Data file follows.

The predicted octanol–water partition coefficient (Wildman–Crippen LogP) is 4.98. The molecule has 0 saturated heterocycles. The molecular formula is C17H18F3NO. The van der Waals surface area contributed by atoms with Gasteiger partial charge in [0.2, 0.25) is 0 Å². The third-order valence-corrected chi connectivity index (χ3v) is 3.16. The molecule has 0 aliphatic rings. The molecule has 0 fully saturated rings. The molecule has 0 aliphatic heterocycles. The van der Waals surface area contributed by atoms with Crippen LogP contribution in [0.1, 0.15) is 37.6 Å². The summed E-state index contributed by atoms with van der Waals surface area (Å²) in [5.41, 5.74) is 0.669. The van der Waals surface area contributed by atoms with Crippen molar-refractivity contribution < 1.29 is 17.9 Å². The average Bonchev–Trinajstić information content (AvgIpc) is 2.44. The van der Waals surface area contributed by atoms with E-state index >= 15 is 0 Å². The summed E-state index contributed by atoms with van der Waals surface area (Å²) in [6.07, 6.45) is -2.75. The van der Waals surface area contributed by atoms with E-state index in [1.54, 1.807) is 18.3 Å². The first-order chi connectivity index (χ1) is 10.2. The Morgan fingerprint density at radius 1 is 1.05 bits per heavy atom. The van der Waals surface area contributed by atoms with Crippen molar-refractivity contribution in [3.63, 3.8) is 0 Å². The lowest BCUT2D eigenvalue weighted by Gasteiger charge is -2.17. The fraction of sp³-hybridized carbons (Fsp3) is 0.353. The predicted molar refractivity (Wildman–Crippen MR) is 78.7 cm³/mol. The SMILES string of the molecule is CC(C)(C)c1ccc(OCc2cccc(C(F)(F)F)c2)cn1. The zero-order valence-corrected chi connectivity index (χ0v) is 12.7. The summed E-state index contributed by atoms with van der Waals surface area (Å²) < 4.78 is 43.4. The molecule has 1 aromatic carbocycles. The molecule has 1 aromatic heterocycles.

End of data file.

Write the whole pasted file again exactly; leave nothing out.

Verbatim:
The predicted octanol–water partition coefficient (Wildman–Crippen LogP) is 4.98. The molecule has 0 saturated heterocycles. The molecular formula is C17H18F3NO. The van der Waals surface area contributed by atoms with Gasteiger partial charge in [0.2, 0.25) is 0 Å². The third-order valence-corrected chi connectivity index (χ3v) is 3.16. The molecule has 0 aliphatic rings. The molecule has 0 fully saturated rings. The molecule has 0 aliphatic heterocycles. The van der Waals surface area contributed by atoms with Crippen LogP contribution in [0.1, 0.15) is 37.6 Å². The summed E-state index contributed by atoms with van der Waals surface area (Å²) in [5.41, 5.74) is 0.669. The van der Waals surface area contributed by atoms with Crippen molar-refractivity contribution < 1.29 is 17.9 Å². The average Bonchev–Trinajstić information content (AvgIpc) is 2.44. The van der Waals surface area contributed by atoms with E-state index >= 15 is 0 Å². The summed E-state index contributed by atoms with van der Waals surface area (Å²) in [6.07, 6.45) is -2.75. The van der Waals surface area contributed by atoms with E-state index in [1.54, 1.807) is 18.3 Å². The first-order chi connectivity index (χ1) is 10.2. The Morgan fingerprint density at radius 1 is 1.05 bits per heavy atom. The van der Waals surface area contributed by atoms with Crippen molar-refractivity contribution in [3.63, 3.8) is 0 Å². The lowest BCUT2D eigenvalue weighted by Gasteiger charge is -2.17. The fraction of sp³-hybridized carbons (Fsp3) is 0.353. The predicted molar refractivity (Wildman–Crippen MR) is 78.7 cm³/mol. The SMILES string of the molecule is CC(C)(C)c1ccc(OCc2cccc(C(F)(F)F)c2)cn1. The zero-order valence-corrected chi connectivity index (χ0v) is 12.7. The summed E-state index contributed by atoms with van der Waals surface area (Å²) < 4.78 is 43.4. The molecule has 1 aromatic carbocycles. The molecule has 1 aromatic heterocycles.